Last weekend, online broker Scottrade became the latest company to become a victim of a data breach, when cyber criminals stole personal information from 4.6 million people using the company’s services.
The company wasn’t even aware of the breach until the FBI let Scottrade officials know that someone hacked into their system.
Scottrade isn’t alone. Cybersecurity officials say cyber crime strips $5 trillion out of the economy every year — the equivalent of one-third of the nation’s gross domestic product. On average, cyber criminals spend 220 days inside networks before they’re detected.
With cyber crimes increasing 400 percent in 2015, it’s not just an issue for information technology departments — it’s a problem that should be addressed at the highest levels of every company, they say.
“Most companies have been hacked,” said Casey Fleming, chairman and CEO of BlackOps Partner Corp., a Cybersecurity firm. Fleming is former founding executive director for IBM’s cyber division. “They just don’t know they’ve been hacked. And it’s often years later they find out that their intellectual property, their trade secrets, their customer information is compromised.”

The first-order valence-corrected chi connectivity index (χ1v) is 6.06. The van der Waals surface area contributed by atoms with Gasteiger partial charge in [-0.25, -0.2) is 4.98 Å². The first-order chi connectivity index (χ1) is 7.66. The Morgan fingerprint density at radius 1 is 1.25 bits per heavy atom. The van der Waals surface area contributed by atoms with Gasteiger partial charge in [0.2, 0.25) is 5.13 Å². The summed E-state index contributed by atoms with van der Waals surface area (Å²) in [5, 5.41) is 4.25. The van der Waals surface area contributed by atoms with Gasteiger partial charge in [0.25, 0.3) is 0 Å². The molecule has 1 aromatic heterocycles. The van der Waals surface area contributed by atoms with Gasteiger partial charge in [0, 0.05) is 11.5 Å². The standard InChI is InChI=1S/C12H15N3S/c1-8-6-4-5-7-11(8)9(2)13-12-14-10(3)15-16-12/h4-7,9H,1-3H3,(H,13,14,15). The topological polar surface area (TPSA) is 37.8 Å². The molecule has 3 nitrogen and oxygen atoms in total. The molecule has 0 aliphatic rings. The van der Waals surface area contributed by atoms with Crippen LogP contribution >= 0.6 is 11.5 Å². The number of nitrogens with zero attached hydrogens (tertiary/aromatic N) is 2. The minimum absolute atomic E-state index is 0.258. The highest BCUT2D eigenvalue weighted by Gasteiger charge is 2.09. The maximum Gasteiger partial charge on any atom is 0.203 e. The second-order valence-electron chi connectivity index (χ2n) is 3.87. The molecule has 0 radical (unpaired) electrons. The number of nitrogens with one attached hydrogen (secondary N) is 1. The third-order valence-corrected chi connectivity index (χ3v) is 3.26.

Breaches like the one at Scottrade, or similar attacks at eBay and Target, make the news because the companies have to let people know their personal information is at risk. But only 10 percent of attacks are ever reported.
Where does all the stolen information go? Cyber experts say the Dark Net, a part of the Internet not accessible by regular browsers. It is used by criminals not only to plan their crimes, but also to sell their ill-gotten information.
“The Dark Net is 400 times bigger than the surface Internet,” Fleming said. “And it’s growing. You need a browser you can use with anonymity, like Tor, but once you have that, you can buy and sell information anywhere in the world.”
The BlackOps team spoke at an AIG webinar this week about steps CEOs and upper management should take to become more cyber savvy, since attacks on data can undermine not only a company’s brand, but also its finances.